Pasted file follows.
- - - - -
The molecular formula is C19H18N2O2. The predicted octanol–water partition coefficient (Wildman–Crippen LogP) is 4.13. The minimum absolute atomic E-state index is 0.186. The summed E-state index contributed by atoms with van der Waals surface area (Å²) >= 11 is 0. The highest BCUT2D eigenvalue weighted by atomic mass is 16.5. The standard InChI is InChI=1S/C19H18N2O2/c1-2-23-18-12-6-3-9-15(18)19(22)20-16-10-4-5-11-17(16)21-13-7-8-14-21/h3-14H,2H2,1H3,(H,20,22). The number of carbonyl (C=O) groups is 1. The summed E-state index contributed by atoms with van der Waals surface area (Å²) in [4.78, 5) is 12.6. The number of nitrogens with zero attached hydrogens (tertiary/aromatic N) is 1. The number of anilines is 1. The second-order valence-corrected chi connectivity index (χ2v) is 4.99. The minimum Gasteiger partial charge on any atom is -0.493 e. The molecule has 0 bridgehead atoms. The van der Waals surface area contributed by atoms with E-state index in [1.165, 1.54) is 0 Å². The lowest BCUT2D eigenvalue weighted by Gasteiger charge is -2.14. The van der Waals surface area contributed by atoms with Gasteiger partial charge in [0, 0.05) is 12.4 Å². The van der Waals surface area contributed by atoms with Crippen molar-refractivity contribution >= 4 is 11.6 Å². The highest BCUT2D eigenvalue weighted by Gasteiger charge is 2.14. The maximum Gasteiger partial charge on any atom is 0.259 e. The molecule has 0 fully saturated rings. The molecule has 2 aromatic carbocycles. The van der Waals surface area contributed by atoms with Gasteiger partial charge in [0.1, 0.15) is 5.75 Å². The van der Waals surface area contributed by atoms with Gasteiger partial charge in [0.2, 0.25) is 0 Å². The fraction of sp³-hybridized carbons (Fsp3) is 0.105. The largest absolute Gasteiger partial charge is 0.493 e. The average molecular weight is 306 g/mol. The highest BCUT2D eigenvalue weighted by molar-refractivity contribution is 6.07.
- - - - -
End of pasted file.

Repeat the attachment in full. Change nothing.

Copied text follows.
The molecular formula is C19H18N2O2. The predicted octanol–water partition coefficient (Wildman–Crippen LogP) is 4.13. The minimum absolute atomic E-state index is 0.186. The summed E-state index contributed by atoms with van der Waals surface area (Å²) >= 11 is 0. The highest BCUT2D eigenvalue weighted by atomic mass is 16.5. The standard InChI is InChI=1S/C19H18N2O2/c1-2-23-18-12-6-3-9-15(18)19(22)20-16-10-4-5-11-17(16)21-13-7-8-14-21/h3-14H,2H2,1H3,(H,20,22). The number of carbonyl (C=O) groups is 1. The summed E-state index contributed by atoms with van der Waals surface area (Å²) in [4.78, 5) is 12.6. The number of nitrogens with zero attached hydrogens (tertiary/aromatic N) is 1. The number of anilines is 1. The second-order valence-corrected chi connectivity index (χ2v) is 4.99. The minimum Gasteiger partial charge on any atom is -0.493 e. The molecule has 0 bridgehead atoms. The van der Waals surface area contributed by atoms with E-state index in [1.165, 1.54) is 0 Å². The lowest BCUT2D eigenvalue weighted by Gasteiger charge is -2.14. The van der Waals surface area contributed by atoms with Gasteiger partial charge in [0, 0.05) is 12.4 Å². The van der Waals surface area contributed by atoms with Crippen molar-refractivity contribution >= 4 is 11.6 Å². The highest BCUT2D eigenvalue weighted by Gasteiger charge is 2.14. The maximum Gasteiger partial charge on any atom is 0.259 e. The molecule has 0 fully saturated rings. The molecule has 2 aromatic carbocycles. The van der Waals surface area contributed by atoms with Gasteiger partial charge in [0.1, 0.15) is 5.75 Å². The van der Waals surface area contributed by atoms with Gasteiger partial charge in [0.2, 0.25) is 0 Å². The fraction of sp³-hybridized carbons (Fsp3) is 0.105. The largest absolute Gasteiger partial charge is 0.493 e. The average molecular weight is 306 g/mol. The highest BCUT2D eigenvalue weighted by molar-refractivity contribution is 6.07.